From Deng to Xi, a look back at 40 years of reunification efforts across Taiwan Strait
Updated 20:26, 01-Jan-2020
By Liu Yuyao

"China must be and will be reunified," Chinese President Xi Jinping noted early in 2019 in a speech on cross-Strait relations, calling for joint efforts across the Taiwan Strait to advance peaceful national reunification.

Decades after 1949, when a shallow strait blocked the way home for people on the Chinese mainland and Taiwan, the homesickness of decades turned into the infinite regret of tens of millions of people.

Over the past 40 years, solving the Taiwan question and realizing the complete reunification of China has long become the deep calling and common aspiration of all Chinese people, both in the country and overseas.

Peaceful development at the core of cross-Strait relations

On New Year's Day in 1979, the Standing Committee of China's National People's Congress (NPC) issued a "Message to Compatriots in Taiwan," proclaiming major policies for the peaceful reunification of China.

Four decades on, President Xi spoke on cross-Strait relations, stating that Chinese people are willing to strive for peaceful reunification with the utmost sincerity and greatest effort as peaceful reunification is within the best interests of compatriots across the Strait as well as the Chinese nation.

Harmonious development has become a consistent theme of cross-Strait relations since the idea of peaceful reunification was presented despite rains and storms of relations between the mainland and Taiwan, with the mainland's long-term and relentless efforts in promoting the peaceful and stable development of cross-Strait ties.

The early 1980s witnessed the birth of the concept of "One Country, Two Systems" put forward by late Chinese leader Deng Xiaoping. Taking into full consideration the history and realities of Taiwan, this highly flexible concept opened up a new approach to realize China's peaceful reunification. First implemented in Hong Kong and Macao, the design has ushered the two regions into a new development era.

Following the path of peaceful development under the one-China principle has become an important stage of the national reunification.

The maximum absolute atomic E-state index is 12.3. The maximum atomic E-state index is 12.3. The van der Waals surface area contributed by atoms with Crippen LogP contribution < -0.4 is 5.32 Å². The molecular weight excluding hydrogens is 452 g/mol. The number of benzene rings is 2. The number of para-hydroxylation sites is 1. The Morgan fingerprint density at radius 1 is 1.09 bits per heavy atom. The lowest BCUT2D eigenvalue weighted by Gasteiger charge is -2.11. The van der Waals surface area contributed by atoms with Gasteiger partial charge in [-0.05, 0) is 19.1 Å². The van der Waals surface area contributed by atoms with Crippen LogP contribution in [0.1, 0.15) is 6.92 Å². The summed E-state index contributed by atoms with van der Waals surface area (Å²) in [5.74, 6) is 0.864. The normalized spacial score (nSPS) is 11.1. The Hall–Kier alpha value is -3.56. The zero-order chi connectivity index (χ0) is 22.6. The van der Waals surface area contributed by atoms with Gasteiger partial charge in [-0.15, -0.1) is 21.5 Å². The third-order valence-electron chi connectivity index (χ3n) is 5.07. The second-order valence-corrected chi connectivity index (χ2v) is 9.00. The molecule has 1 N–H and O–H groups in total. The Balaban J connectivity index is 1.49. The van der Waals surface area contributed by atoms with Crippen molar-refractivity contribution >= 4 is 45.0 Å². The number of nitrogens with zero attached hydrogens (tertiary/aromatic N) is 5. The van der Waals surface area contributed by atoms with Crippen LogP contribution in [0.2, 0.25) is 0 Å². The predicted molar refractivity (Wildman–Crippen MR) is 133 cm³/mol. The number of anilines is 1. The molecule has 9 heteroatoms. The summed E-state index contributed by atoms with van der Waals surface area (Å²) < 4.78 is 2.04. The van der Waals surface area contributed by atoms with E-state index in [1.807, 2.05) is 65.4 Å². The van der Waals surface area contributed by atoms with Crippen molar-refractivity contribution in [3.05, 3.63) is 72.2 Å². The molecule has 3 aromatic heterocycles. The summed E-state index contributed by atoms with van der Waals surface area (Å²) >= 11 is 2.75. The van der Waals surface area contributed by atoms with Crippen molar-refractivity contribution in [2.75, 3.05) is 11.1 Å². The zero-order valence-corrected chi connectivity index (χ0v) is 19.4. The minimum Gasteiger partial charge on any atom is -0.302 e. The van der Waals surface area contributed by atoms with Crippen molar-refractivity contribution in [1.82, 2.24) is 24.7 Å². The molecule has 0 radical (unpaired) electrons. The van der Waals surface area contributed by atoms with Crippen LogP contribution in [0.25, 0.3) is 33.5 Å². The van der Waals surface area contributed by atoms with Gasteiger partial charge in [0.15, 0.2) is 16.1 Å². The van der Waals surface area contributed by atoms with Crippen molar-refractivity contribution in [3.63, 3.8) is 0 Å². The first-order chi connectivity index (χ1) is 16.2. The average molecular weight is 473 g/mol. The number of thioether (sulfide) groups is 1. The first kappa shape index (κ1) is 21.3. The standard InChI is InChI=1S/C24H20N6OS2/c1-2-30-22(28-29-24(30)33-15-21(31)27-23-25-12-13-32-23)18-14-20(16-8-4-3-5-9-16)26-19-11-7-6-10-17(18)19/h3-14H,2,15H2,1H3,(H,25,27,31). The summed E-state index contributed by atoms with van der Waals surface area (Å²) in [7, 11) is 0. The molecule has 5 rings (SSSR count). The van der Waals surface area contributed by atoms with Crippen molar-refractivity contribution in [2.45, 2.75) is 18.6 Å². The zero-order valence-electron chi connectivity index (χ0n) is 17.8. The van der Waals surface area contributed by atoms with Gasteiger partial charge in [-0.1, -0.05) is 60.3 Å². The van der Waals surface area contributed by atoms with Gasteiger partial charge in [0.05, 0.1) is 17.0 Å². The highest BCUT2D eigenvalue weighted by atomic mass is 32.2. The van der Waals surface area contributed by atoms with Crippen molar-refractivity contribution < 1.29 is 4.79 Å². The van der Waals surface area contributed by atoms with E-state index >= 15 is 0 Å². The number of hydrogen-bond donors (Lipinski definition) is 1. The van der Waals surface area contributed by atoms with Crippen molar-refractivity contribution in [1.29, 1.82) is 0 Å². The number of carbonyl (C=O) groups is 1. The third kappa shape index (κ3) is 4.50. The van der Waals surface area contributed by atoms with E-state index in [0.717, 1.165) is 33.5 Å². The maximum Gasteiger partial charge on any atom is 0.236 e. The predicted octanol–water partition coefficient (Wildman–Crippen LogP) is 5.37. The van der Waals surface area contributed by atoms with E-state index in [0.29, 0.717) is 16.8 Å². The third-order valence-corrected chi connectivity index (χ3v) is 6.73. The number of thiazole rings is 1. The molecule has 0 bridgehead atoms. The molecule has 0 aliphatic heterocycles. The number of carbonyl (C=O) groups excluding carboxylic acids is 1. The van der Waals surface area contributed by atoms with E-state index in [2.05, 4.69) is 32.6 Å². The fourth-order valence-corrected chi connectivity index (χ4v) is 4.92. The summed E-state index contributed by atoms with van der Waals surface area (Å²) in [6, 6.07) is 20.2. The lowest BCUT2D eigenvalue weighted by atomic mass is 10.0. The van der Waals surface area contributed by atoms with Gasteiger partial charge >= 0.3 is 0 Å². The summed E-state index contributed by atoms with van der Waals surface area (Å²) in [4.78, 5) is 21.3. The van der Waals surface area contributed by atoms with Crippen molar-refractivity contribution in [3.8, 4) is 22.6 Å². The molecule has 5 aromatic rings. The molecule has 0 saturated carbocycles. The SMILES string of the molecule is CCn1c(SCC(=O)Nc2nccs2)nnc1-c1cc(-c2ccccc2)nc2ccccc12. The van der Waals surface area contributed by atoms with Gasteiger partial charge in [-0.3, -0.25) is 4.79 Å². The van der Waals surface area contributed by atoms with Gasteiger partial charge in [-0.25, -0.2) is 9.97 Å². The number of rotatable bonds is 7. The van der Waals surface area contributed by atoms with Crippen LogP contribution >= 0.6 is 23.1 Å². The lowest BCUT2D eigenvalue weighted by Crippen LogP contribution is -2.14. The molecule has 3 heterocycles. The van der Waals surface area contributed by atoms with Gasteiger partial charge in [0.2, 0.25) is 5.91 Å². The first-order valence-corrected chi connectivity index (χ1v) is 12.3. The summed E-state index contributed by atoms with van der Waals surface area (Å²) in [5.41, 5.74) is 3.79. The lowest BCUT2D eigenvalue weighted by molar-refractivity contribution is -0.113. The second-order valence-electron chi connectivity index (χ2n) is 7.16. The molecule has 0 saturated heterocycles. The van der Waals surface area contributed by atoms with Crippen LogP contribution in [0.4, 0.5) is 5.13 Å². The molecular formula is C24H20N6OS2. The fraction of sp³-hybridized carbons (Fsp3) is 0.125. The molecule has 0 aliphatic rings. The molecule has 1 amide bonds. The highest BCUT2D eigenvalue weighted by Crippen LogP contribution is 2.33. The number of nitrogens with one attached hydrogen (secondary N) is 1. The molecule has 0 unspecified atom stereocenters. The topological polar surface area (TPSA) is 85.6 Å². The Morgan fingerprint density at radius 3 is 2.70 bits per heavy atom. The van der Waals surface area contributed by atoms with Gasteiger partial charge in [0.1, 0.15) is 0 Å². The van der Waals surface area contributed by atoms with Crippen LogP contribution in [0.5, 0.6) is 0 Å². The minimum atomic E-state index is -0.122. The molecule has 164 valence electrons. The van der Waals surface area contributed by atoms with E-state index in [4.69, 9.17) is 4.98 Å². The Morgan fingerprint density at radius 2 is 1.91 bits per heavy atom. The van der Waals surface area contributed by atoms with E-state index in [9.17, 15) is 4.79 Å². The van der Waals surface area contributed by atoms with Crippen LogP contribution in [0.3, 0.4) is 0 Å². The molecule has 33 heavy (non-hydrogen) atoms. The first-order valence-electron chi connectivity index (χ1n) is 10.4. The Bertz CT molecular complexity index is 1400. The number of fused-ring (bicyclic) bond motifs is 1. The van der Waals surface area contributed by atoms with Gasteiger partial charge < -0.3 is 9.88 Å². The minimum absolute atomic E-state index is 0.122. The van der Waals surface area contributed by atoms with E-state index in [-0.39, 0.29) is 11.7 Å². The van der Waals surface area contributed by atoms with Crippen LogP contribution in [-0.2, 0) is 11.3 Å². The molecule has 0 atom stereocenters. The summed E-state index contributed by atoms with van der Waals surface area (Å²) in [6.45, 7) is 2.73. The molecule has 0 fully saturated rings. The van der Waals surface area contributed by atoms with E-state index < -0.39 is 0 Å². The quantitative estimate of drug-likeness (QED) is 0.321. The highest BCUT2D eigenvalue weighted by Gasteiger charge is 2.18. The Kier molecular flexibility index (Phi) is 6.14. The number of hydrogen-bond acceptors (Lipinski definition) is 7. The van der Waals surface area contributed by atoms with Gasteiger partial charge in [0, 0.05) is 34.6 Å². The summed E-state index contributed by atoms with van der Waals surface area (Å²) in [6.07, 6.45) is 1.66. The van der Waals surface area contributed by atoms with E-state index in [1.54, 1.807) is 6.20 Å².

A fish quay along the northeast coast of southeast China's Taiwan, July 26, 2019. /Xinhua Photo

A fish quay along the northeast coast of southeast China's Taiwan, July 26, 2019. /Xinhua Photo

From thawing to integration

It was a momentous occasion for the first group of Taiwan residents to reunite with their families on the mainland in 1987 after Taiwan authorities lifted travel restrictions for those with relatives on the mainland.

Eagerly awaiting the decision, they were warmly welcomed to the mainland after a 38-year-long severance across the Strait.

When the isolation was broken, contact between people across the Strait, as well as economic and cultural exchanges, developed. But some problems also appeared. To solve these problems, the Chinese mainland-based Association for Relations Across the Taiwan Straits (ARATS) and the Taiwan-based Straits Exchange Foundation (SEF), founded in 1991 and 1990, were entrusted to handle cross-Strait affairs.

In 1992, the ARATS and the SEF reached the "1992 Consensus" reflecting the adherence to the one-China principle and the pursuit of the national reunification by both sides.

A year later, a talk between the chairmen of the two institutions, Wang Daohan of ARATS and Koo Chen-fu of SEF in Singapore witnessed a series of accords on exchange and cooperation, setting a precedent for high-level contacts and equal negotiation across the Strait.